Delivery of bile directly to the duodenum
Jenny has just has undergone a cholecystectomy. After recovery, Jenny will no longer
Have an extra reservoir for bile
The presence of fat in the intestines stimulates cells of the intestinal wall to release?
Nancy is having difficulty digesting fatty foods. After seeing her doctor, who found no evidence of inflammation, she says that she must now see a specialist to determine why she is having trouble releasing bile from her gallbladder. What hormone is most likely functioning improperly for Nancy?
What substance controls the release of bile into the small intestines?
What is a zymogen?
An inactive enzyme precursor
Which of the following is associated with the presence of fat in the GI tract?
Slowing of the process of absorption and digestion
The chief purpose of the gallbladder is to store a substance that is required for the assimilation of dietary?
All of the following are important enterogastrone hormones except?
A decrease in the flow of blood to the intestines is known as?
Which of the following results from reverse peristalsis?
What is the very first thing you should do if you suspect someone is choking on food?
Ask the person to make sounds from the throat
Choking occurs when a piece of food becomes firmly lodged in the?
The Heimlich maneuver may be helpful in conditions associated with?
A person with chronic diarrhea is at risk for which of the following?
Inflammation of the large intestine is known as?
What organ is affected by colitis?
Which of the following is a feature of irritable bowel syndrome?
Effect treatment usually includes peppermint oil
A person on a low-fiber diet is at increased risk for experiencing elevated rectal vein pressure leading to formation of?
One of the signs of constipation is?
Fewer than 3 bowel movements per week.
People are said to be constipated when they experience?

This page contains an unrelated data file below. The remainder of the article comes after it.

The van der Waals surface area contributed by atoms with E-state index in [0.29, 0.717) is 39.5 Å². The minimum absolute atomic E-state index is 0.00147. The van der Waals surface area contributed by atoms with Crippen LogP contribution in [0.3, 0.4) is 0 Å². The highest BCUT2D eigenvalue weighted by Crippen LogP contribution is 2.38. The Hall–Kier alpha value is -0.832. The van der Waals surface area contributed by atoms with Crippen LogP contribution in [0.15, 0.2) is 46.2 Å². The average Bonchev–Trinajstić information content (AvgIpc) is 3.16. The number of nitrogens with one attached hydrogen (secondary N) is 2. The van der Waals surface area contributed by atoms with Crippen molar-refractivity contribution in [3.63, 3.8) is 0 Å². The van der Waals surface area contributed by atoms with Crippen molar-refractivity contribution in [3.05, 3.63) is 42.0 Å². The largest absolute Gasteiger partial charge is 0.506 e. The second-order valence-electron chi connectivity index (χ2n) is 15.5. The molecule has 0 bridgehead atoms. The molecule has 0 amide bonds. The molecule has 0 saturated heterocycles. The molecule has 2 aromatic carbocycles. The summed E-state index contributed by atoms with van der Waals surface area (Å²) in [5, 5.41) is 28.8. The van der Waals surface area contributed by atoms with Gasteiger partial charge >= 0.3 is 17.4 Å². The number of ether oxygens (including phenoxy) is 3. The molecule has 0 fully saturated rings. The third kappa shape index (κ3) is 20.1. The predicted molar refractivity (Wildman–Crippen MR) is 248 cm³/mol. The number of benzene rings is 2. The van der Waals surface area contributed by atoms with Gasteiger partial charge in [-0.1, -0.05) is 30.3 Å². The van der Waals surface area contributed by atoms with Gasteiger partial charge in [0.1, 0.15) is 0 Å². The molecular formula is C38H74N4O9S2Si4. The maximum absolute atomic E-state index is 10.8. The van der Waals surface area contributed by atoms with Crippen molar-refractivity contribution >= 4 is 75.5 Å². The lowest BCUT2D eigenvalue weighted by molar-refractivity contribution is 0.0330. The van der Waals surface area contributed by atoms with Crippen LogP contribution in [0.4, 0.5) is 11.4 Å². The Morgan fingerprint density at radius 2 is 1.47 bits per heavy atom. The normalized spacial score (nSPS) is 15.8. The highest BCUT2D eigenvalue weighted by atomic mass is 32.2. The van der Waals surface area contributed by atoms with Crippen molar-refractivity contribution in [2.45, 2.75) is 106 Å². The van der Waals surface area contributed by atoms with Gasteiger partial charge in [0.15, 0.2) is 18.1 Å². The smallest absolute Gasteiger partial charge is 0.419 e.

Painful or difficult bowel movements
Colonic irrigation is a popular practice for treatment of?
Therapy for constipation would include all of the following except?
Decreasing fiber intake
Which of the following is most likely to result from insufficient intake of fiber?
In general, which of the following is associated with the fewest adverse effects from the treatment of constipation in adults?
Ingestion of prunes
Which of the following is a common cause of constipation?
Lack of physical activity
All of the following dietary measures are known to help relieve constipation except?
Eating less fat
What is the primary cause for belching?
All of the following are common causes of heartburn except?
Eating too slowly
Jim went for his annual medical check-up and was diagnosed with heartburn. Which of the following actions is most likely causing Jim's condition?
Defective lower esophageal sphincter activity
Holding the breath for as long as possible is considered an effective treatment for?
People who have frequent, regular bouts of heartburn and indigestion have a medical condition known as?
Which of the following is a prominent feature of the expulsion of gas from the anus?
It is normal
Antacids were originally developed to treat?
Active ulcers in the stomach
Which of the following nutrients is most associated with increased production of intestinal gas?
Untreated gastroesophageal reflux increases the risk for the more serious condition known as?
The primary treatment for ulcer caused by the presence of H. pylori is?
All of the following are features of stomach acid except?
Its potentially destructive action on stomach cells is prevented by the presence of bile
All of the following are important issues in the treatment or management of existing ulcers except?
Gastric acid release should be suppressed
A peptic ulcer resides in the?
Stomach or duodenum only
All of the following are the chief causes of ulcers except?
Excessive caffeine consumption
A person with chronic GI bleeding is at risk for deficiency of?
All of the following are major causes of ulcer formation except?
Excessive use of antacids
Which of the following is least likely to aggravate an existing ulcer?
The organism H. pylori has been identified as one of the major causes of?
The most common cause for the development of ulcers is?
Infection from H. pylori